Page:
But I believe that just like Greece was the birthplace of democracy, what's going on in Greece right now has the potential to spread across the developed world, even if most of the population is "electronically lobotomized." I recently reread Noam Chomsky's The Prosperous Few and the Restless Many just to see how things have changed since he wrote that book (not a big fan of Chomsky any longer but he's dead right on a lot of what's ailing our society). Not much, which is why communists are enjoying popularity in Greece and elsewhere (God help us if communism comes back with a vengeance!).
2) Ugly truth on pessimism: Having said all this, I remain hopeful that humanity will find a way to confront the serious challenges that lie ahead. If we don't, we're fucked. Plain and simple. It's easy to drown yourself in pessimism but the world is innovating and it's not all doom and gloom out there. I was watching a segment on bionics on PBS tonight showing how robots are helping quadriplegics walk again. There are a lot of bright people working on important issues and it's too easy to fall under the "world is fucked" mentality.
Had another discussion with a Montreal hedge fund manager this afternoon who told me that there are many yuppies retiring who long for the nostalgic years of the 50s and 60s and they see everything going downhill from now on. He's optimistic, even on markets and pointed out to me that Libor rate is lower than last April which "tells you that banks are not overly concerned about contagion risk from what's going on in Greece."
3) Ugly truth on Quebec's absolute return fund: This hedge fund manager told me that my criticism on the $175 million Quebec absolute return fund was too critical. "This is just the beginning, there will be other programs targeting seeding funds." He told me that "the scandals of the past like Lancer and others are still fresh on institutions here and that the reality is that seeding hedge funds is dangerous since less than 5% succeed long-term."
I agreed but told him if done properly, focusing on liquid strategies using managed account platforms, seeding is nowhere near as risky as people think. Institutions have full control over the portfolio and because they're liquid strategies they can shut it down at any time. Moreover, I reminded him that Quebec's institutions have lost hundreds of millions in venture capital, which is far more risky than seeding hedge funds (but politically more palatable).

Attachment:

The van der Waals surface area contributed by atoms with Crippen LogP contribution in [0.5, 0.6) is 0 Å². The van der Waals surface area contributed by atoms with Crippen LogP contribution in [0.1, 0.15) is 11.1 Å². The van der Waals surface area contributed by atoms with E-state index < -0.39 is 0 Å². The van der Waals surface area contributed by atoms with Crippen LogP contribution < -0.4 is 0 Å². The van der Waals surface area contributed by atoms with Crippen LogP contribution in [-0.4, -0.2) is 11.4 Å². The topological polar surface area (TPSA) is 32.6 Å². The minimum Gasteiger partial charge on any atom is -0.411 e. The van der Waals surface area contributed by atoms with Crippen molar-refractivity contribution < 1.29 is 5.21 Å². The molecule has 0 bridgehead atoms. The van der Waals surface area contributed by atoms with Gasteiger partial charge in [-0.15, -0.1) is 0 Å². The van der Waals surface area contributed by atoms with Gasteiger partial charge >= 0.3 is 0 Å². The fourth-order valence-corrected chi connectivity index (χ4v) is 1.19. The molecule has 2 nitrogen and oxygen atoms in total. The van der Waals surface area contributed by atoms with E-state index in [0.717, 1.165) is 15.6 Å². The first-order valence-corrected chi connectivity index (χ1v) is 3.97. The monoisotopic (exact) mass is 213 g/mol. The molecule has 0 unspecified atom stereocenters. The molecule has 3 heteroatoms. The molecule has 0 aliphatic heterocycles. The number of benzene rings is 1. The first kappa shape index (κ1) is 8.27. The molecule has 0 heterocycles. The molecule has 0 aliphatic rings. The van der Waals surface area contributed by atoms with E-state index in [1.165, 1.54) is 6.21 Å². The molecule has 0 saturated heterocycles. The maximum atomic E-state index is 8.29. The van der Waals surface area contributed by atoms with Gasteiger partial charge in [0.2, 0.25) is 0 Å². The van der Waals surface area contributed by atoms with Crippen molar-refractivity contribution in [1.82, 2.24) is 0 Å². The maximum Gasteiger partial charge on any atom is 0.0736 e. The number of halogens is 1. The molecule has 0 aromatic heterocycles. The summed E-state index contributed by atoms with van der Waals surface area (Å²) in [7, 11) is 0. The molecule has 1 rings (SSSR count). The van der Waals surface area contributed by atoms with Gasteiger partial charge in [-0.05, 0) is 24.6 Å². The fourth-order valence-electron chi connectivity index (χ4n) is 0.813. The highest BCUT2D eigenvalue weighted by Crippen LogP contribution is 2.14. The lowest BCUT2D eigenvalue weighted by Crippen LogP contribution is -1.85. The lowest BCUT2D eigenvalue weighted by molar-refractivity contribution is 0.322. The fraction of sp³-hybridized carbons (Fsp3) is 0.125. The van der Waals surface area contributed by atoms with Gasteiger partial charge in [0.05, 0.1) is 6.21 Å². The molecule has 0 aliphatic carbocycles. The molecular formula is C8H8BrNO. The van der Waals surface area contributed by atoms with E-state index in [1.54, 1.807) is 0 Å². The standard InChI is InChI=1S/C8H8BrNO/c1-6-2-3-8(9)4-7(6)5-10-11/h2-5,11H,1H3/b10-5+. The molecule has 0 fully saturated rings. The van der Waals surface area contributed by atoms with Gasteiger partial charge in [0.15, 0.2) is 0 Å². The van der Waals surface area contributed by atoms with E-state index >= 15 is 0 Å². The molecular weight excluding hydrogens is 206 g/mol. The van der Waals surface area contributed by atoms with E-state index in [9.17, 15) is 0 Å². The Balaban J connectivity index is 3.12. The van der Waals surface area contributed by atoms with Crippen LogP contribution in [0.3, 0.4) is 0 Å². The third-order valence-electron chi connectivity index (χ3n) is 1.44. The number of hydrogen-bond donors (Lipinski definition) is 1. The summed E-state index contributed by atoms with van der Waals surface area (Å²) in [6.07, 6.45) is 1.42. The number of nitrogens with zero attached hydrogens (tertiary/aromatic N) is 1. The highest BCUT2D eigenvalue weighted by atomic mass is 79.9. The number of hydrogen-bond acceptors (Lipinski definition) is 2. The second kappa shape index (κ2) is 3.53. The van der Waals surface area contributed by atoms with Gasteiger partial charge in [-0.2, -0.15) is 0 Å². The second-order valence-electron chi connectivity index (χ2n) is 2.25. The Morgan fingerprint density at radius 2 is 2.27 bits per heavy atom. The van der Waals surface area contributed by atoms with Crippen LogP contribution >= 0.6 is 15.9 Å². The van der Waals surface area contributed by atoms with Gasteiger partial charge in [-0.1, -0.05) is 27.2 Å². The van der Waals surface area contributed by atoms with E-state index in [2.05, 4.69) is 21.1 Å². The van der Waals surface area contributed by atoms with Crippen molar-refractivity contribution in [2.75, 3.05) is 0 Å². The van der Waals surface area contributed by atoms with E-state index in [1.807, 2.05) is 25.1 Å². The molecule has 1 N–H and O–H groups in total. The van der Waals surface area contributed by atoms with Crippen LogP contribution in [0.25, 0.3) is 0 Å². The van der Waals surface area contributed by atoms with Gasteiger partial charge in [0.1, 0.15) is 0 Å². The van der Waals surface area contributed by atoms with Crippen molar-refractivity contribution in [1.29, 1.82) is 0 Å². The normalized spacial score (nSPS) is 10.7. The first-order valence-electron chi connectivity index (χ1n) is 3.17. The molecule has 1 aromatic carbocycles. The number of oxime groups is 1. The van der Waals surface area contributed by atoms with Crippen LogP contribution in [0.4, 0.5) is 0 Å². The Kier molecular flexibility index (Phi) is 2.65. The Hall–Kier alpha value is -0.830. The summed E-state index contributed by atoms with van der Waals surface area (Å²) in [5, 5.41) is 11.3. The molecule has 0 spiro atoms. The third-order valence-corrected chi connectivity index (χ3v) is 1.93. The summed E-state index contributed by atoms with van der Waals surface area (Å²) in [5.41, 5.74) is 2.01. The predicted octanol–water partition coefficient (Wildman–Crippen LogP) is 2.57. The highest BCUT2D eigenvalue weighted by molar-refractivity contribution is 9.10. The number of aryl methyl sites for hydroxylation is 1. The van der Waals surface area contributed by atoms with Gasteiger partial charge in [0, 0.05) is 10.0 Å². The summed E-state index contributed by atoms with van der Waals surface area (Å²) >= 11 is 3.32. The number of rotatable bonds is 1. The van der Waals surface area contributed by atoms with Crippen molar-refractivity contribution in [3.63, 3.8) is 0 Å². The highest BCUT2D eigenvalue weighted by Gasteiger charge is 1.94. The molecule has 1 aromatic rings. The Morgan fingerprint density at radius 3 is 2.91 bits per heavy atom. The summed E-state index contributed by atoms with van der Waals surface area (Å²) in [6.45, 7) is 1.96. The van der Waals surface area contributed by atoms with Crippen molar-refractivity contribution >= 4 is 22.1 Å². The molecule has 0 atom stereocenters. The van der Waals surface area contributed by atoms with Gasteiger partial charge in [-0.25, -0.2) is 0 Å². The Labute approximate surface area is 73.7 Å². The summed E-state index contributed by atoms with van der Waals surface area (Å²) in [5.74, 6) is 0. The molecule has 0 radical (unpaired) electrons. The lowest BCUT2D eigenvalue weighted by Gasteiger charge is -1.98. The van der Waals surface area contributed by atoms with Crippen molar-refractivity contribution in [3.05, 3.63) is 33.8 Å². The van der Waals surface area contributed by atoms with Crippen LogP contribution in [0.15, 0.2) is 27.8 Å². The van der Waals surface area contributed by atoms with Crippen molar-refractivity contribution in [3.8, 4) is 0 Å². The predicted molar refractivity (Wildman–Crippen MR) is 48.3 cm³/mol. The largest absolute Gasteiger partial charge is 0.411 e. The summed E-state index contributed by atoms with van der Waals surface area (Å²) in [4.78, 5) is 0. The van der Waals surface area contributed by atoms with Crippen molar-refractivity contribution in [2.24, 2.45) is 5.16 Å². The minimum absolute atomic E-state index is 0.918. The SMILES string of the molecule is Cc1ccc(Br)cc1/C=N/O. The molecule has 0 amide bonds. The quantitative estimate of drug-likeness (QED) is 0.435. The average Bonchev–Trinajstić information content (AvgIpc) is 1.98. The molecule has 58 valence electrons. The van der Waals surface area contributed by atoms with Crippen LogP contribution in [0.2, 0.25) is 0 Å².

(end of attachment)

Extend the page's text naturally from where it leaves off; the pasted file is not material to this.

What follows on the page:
I also told him that I have no problem with established hedge fund managers in Quebec (want to see them thrive), Jean-Guy Desjardins or René Perreault and his boys over at HR Strategies. Everyone is looking after their interests. I just think this SARA Fund was poorly handled from the get-go and the spin they put on it was that there would be an important seeding portion to it. They should have created two funds: one for established managers (using HR Strategies or just investing directly) and one for emerging managers (using Innocap's managed account platform).
4) Ugly truth on sleep: Most people don't get enough sleep, including yours truly. I was watching a segment on Good Morning America that ideally we should get between six and eight hours a night. If you get less or more then you're in trouble.
On that note, I'm hitting the sack because I have to wake up early and head to the gym at six a.m. Pay attention to what is going on in Greece and how it might spread throughout the world. Below is a PBS news video covering the crisis in Greece. Those of you who want to watch the vote, can do so by clicking here where it's broadcast live on Zero Hedge.
155 yays, bill passes and new austerity measures will be implemented. Stay tuned and go long risk assets after they sell the news.